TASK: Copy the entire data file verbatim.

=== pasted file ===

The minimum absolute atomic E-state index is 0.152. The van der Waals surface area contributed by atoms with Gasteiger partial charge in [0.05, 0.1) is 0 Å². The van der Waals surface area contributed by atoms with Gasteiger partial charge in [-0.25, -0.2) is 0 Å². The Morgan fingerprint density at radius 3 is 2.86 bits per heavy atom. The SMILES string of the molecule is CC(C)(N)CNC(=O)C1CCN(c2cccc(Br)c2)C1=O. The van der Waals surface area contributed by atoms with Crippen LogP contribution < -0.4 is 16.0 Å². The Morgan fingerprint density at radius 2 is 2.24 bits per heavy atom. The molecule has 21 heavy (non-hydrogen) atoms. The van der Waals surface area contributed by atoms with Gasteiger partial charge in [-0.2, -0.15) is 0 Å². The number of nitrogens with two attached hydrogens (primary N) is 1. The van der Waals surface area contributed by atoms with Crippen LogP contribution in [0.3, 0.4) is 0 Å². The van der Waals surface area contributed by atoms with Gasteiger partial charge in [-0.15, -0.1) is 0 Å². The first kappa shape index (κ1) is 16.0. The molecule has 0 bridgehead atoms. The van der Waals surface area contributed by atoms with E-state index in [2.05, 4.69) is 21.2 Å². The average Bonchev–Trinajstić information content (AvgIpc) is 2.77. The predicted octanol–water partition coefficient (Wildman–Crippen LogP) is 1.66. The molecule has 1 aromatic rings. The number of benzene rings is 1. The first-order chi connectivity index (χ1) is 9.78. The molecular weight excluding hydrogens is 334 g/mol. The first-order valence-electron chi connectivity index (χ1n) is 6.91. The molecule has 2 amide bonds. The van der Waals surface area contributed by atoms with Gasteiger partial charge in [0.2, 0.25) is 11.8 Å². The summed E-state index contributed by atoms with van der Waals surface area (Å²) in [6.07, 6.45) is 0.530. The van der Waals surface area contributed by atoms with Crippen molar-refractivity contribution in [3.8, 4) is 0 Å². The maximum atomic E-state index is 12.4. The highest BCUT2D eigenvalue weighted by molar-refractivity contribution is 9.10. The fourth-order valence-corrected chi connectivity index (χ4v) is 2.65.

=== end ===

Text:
The minimum absolute atomic E-state index is 0.152. The van der Waals surface area contributed by atoms with Gasteiger partial charge in [0.05, 0.1) is 0 Å². The van der Waals surface area contributed by atoms with Gasteiger partial charge in [-0.25, -0.2) is 0 Å². The Morgan fingerprint density at radius 3 is 2.86 bits per heavy atom. The SMILES string of the molecule is CC(C)(N)CNC(=O)C1CCN(c2cccc(Br)c2)C1=O. The van der Waals surface area contributed by atoms with Crippen LogP contribution < -0.4 is 16.0 Å². The Morgan fingerprint density at radius 2 is 2.24 bits per heavy atom. The molecule has 21 heavy (non-hydrogen) atoms. The van der Waals surface area contributed by atoms with Gasteiger partial charge in [-0.2, -0.15) is 0 Å². The number of nitrogens with two attached hydrogens (primary N) is 1. The van der Waals surface area contributed by atoms with Crippen LogP contribution in [0.3, 0.4) is 0 Å². The van der Waals surface area contributed by atoms with Gasteiger partial charge in [-0.15, -0.1) is 0 Å². The first kappa shape index (κ1) is 16.0. The molecule has 0 bridgehead atoms. The van der Waals surface area contributed by atoms with E-state index in [2.05, 4.69) is 21.2 Å². The average Bonchev–Trinajstić information content (AvgIpc) is 2.77. The predicted octanol–water partition coefficient (Wildman–Crippen LogP) is 1.66. The molecule has 1 aromatic rings. The number of benzene rings is 1. The first-order chi connectivity index (χ1) is 9.78. The molecular weight excluding hydrogens is 334 g/mol. The first-order valence-electron chi connectivity index (χ1n) is 6.91. The molecule has 2 amide bonds. The van der Waals surface area contributed by atoms with Gasteiger partial charge in [0.2, 0.25) is 11.8 Å². The summed E-state index contributed by atoms with van der Waals surface area (Å²) in [6.07, 6.45) is 0.530. The van der Waals surface area contributed by atoms with Crippen molar-refractivity contribution in [3.8, 4) is 0 Å². The maximum atomic E-state index is 12.4. The highest BCUT2D eigenvalue weighted by molar-refractivity contribution is 9.10. The fourth-order valence-corrected chi connectivity index (χ4v) is 2.65.